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Minecraft ‘terrorism’ Russian court sentences 16-year-old to five years in prison over plot to blow up virtual FSB building in video game

On Thursday, February 10, a Russian court handed down sentences for terrorism to three teenagers from the Siberian town of Kansk. The boys were arrested in the summer of 2020 for posting leaflets with political slogans on the local FSB building. After searching their phones and uncovering a “plot” to blow up a virtual rendering of an FSB building in the video game Minecraft, investigators charged the teens with making explosives and training to participate in terrorist activities. On Thursday, a military court in the Krasnoyarsk territory sentenced one of the defendants, 16-year-old Nikita Uvarov, to five years in prison. The two other defendants in the case received suspended sentences. 

A Russian military court has handed down sentences for terrorism to three 16 year olds from Kansk, a town in Siberia’s Krasnoyarsk territory. The teenagers were tried on charges of making explosives and training to participate in terrorist activities. 

Nikita Uvarov, who investigators  the leader of the group, received a five-year prison sentence and a 30,000-ruble ($400) fine,  the head of the Agora human rights group, Pavel Chikov. The two other defendants in the case, who human rights activists have identified as Denis Mikhailenko and Bogdan Andreyev, were given three- and four-year suspended sentences, lawyer Vladimir Vasin  Novaya Gazeta. 

The three teens were arrested in the summer of 2020 for posting political leaflets on buildings in Kansk, including on the local FSB office. The leaflets included slogans criticizing the authorities and expressing support for political prisoners, such as the defendants in the “Network” terrorism case and mathematician . The boys were 14 years old at the time.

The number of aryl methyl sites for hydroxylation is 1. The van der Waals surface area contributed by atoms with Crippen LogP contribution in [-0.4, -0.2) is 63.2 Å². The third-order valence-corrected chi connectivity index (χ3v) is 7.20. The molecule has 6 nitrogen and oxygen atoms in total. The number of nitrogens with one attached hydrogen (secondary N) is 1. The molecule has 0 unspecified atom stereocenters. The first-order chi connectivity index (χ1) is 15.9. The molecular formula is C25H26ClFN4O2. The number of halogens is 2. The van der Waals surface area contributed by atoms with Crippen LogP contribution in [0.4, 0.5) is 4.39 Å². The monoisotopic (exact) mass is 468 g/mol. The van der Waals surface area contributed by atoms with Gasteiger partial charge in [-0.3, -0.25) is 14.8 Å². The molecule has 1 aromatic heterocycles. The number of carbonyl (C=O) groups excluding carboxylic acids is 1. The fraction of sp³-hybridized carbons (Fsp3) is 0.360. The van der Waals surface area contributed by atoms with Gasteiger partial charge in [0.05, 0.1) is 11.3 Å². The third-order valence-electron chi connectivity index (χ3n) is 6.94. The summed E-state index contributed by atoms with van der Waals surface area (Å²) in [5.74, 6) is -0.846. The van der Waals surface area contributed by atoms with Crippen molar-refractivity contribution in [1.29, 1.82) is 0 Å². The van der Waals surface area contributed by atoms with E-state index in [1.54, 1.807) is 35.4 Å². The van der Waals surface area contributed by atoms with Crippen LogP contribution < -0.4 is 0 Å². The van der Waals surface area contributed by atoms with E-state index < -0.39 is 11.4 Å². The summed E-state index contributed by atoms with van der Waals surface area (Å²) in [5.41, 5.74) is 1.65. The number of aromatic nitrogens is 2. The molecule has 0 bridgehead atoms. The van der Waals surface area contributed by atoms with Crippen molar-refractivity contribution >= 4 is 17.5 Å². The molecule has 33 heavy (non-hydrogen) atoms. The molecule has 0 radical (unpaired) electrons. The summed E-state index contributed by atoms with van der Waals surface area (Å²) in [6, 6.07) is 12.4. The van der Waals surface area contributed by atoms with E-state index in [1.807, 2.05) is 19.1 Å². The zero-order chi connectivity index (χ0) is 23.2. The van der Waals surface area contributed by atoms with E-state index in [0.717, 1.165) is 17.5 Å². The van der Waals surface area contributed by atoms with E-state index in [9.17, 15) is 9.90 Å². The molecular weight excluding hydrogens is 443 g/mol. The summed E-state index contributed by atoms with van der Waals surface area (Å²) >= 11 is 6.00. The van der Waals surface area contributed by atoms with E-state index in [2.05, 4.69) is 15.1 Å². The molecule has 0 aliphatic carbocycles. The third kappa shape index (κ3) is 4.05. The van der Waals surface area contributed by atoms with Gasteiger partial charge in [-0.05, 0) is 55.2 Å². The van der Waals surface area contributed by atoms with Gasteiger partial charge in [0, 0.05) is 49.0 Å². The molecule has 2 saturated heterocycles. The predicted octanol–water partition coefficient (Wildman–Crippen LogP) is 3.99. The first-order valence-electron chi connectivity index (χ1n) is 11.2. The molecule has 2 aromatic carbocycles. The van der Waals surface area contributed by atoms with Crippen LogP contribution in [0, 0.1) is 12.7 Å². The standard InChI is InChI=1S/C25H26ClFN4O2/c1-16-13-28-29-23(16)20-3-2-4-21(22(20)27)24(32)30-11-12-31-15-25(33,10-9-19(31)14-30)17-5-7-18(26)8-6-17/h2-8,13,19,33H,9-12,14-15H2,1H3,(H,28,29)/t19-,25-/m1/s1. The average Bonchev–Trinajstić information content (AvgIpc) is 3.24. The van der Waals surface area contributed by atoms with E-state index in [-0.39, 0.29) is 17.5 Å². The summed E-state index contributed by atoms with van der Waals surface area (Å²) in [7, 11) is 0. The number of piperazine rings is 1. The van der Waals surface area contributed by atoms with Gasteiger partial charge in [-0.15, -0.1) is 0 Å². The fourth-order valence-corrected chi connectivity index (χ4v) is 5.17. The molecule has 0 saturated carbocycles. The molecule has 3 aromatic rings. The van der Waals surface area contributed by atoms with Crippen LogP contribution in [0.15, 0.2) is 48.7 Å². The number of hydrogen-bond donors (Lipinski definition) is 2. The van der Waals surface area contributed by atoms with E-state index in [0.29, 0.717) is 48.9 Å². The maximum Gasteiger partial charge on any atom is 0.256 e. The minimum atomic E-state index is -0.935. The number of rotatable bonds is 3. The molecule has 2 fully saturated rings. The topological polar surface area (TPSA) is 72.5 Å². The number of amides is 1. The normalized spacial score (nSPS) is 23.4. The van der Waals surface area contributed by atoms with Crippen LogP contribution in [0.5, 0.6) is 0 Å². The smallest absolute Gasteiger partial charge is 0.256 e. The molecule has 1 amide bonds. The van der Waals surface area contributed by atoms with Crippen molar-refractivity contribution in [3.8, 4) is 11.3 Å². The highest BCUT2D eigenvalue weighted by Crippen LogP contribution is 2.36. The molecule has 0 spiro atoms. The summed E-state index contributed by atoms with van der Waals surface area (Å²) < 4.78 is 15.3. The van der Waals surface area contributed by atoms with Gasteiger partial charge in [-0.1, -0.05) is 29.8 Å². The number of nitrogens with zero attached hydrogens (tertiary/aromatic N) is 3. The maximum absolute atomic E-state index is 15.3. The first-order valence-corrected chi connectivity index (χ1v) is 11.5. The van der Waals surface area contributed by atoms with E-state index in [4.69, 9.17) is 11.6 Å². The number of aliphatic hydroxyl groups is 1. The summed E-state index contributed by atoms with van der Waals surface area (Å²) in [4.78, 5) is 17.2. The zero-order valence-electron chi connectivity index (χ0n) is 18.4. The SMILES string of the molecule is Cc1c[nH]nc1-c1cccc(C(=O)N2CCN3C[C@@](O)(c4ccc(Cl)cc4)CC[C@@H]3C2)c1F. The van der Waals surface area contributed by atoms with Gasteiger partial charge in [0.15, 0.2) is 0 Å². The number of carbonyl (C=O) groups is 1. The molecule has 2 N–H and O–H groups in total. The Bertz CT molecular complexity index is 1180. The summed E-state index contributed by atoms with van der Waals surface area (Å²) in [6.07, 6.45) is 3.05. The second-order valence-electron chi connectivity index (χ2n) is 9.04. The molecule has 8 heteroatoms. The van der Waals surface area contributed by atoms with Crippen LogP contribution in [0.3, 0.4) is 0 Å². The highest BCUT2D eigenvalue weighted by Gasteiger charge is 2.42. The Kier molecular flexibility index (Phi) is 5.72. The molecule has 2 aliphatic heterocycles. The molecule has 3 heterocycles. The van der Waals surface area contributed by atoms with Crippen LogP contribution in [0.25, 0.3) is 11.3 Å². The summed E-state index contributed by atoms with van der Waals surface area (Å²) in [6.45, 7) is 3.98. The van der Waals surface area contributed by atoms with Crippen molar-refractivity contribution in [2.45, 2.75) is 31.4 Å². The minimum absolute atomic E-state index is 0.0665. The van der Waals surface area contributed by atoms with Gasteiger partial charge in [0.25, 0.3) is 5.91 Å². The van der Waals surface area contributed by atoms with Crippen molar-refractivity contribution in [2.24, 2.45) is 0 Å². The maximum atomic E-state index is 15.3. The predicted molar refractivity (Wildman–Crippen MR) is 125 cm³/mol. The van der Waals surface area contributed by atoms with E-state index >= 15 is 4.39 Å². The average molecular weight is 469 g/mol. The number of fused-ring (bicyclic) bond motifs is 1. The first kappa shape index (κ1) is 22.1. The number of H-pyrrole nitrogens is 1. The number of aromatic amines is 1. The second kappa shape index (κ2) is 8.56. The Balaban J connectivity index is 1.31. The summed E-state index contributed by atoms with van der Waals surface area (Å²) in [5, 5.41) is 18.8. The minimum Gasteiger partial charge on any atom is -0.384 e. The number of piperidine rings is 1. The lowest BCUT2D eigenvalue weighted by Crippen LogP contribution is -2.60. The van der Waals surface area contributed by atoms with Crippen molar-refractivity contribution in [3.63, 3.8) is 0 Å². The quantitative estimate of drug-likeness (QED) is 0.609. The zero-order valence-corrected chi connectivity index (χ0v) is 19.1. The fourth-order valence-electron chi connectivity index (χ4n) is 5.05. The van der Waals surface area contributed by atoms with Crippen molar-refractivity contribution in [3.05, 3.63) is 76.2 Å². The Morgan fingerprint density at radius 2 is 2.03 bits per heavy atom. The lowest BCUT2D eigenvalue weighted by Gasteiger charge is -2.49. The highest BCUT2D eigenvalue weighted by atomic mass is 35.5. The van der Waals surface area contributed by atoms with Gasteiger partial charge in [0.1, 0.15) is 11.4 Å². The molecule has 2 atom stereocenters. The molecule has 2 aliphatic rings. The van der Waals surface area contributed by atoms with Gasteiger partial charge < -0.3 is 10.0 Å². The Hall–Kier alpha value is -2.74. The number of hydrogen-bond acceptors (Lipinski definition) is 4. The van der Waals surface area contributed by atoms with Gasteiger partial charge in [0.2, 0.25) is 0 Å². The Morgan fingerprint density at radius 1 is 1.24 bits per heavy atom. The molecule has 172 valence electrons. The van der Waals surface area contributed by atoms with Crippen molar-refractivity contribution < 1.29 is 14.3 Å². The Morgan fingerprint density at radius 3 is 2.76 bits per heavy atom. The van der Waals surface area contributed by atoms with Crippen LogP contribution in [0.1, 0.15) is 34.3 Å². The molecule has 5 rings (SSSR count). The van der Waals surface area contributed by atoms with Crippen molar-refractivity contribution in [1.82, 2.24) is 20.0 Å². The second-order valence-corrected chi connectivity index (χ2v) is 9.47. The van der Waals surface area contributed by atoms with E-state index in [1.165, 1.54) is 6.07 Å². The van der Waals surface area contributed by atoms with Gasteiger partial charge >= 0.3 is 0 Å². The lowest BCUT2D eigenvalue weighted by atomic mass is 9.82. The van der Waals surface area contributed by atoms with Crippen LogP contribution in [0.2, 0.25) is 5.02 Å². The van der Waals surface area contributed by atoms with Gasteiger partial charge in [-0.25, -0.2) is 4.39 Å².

After detaining the teenagers, investigators searched their phones and  messages about anarchism and experiments with pyrotechnics (Novaya Gazeta published a detailed report about the boys’ correspondence, available ). As Baza , the messages also contained a “plot” to blow up a virtual rendering of an FSB building in the video game Minecraft. 

However, as  by OVD-Info, the teenagers were not directly charged with plotting an explosion in Minecraft. Instead, investigators presented their correspondence — including the messages about the video game — as evidence that they were training to carry out terrorist activities. 

In June 2021, FSB Director Alexander Bortnikov  that terrorists use the chat rooms of multiplayer computer games to recruit young people and involve them in “gameplay scenarios of committing terrorist attacks.”

Though Uvarov  not guilty, the two other defendants in the case initially confessed and  him. However, they later withdrew their testimonies. On Thursday, Uvarov’s mother Anna  that “confessions obtained during detention [played] the main role in the case, nothing else was proven.” 

Uvarov spent  in pre-trial detention following his arrest. After his release in May 2021, he was able to attend school and finish the year. Bogdan Andreyev and Denis Mikhailenko were initially placed under house arrest pending trial, but Mikhailenko ended up spending nearly 10 months in custody after officials from the Federal Penitentiary Service accused him of breaching the conditions of his house arrest by using the Internet. Andreyev and Mikhailenko were placed under less stringent measures of restraint (a “ban on certain activities”) in August 2021. Andreyev was allowed to attend school and use the Internet; Mikhailenko remained banned from accessing the Internet.

In his  in court on Thursday, Nikita Uvarov said that should he receive a prison sentence, he would serve it “with a clear conscience and with dignity.” 

“I’ll be calm, because I never taught my friends bad things, I wasn’t their leader, we were equals and just being friends. I didn’t incriminate anyone,” Uvarov told the court. “I wasn’t going to blow anyone up, I’m not a terrorist. […] I would just like to finish my studies, get an education, and go somewhere far away from here.” 

 by Olga Korelina


 

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